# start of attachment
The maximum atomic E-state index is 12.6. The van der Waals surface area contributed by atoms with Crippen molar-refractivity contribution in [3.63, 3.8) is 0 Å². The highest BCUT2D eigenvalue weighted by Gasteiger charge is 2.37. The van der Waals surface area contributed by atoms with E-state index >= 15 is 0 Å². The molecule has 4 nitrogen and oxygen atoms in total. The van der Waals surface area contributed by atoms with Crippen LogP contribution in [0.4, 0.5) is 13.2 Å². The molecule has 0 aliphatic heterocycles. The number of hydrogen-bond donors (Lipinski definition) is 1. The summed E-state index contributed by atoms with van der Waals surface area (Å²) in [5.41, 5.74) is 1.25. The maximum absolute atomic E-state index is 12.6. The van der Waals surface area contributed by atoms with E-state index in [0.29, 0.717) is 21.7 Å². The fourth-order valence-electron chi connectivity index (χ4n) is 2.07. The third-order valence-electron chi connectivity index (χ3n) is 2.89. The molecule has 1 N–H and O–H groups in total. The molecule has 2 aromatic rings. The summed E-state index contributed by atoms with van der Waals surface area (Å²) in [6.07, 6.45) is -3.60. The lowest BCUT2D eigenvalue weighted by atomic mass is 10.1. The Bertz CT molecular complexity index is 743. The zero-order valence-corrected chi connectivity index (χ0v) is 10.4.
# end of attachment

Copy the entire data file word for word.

The maximum atomic E-state index is 12.6. The van der Waals surface area contributed by atoms with Crippen molar-refractivity contribution in [3.63, 3.8) is 0 Å². The highest BCUT2D eigenvalue weighted by Gasteiger charge is 2.37. The van der Waals surface area contributed by atoms with E-state index >= 15 is 0 Å². The molecule has 4 nitrogen and oxygen atoms in total. The van der Waals surface area contributed by atoms with Crippen LogP contribution in [0.4, 0.5) is 13.2 Å². The molecule has 0 aliphatic heterocycles. The number of hydrogen-bond donors (Lipinski definition) is 1. The summed E-state index contributed by atoms with van der Waals surface area (Å²) in [5.41, 5.74) is 1.25. The maximum absolute atomic E-state index is 12.6. The van der Waals surface area contributed by atoms with E-state index in [0.29, 0.717) is 21.7 Å². The fourth-order valence-electron chi connectivity index (χ4n) is 2.07. The third-order valence-electron chi connectivity index (χ3n) is 2.89. The molecule has 1 N–H and O–H groups in total. The molecule has 2 aromatic rings. The summed E-state index contributed by atoms with van der Waals surface area (Å²) in [6.07, 6.45) is -3.60. The lowest BCUT2D eigenvalue weighted by atomic mass is 10.1. The Bertz CT molecular complexity index is 743. The zero-order valence-corrected chi connectivity index (χ0v) is 10.4.